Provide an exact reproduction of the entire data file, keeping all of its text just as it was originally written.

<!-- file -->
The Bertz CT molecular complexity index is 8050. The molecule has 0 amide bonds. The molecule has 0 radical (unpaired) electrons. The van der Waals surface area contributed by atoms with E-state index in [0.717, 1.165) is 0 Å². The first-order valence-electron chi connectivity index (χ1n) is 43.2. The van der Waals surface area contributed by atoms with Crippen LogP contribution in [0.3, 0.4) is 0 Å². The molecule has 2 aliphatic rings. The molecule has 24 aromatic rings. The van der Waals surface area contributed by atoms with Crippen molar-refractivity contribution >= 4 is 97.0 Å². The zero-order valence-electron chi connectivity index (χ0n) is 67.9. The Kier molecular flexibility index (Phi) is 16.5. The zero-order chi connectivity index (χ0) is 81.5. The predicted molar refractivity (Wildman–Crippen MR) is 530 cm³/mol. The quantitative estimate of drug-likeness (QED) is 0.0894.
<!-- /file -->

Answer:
The Bertz CT molecular complexity index is 8050. The molecule has 0 amide bonds. The molecule has 0 radical (unpaired) electrons. The van der Waals surface area contributed by atoms with E-state index in [0.717, 1.165) is 0 Å². The first-order valence-electron chi connectivity index (χ1n) is 43.2. The van der Waals surface area contributed by atoms with Crippen LogP contribution in [0.3, 0.4) is 0 Å². The molecule has 2 aliphatic rings. The molecule has 24 aromatic rings. The van der Waals surface area contributed by atoms with Crippen molar-refractivity contribution >= 4 is 97.0 Å². The zero-order valence-electron chi connectivity index (χ0n) is 67.9. The Kier molecular flexibility index (Phi) is 16.5. The zero-order chi connectivity index (χ0) is 81.5. The predicted molar refractivity (Wildman–Crippen MR) is 530 cm³/mol. The quantitative estimate of drug-likeness (QED) is 0.0894.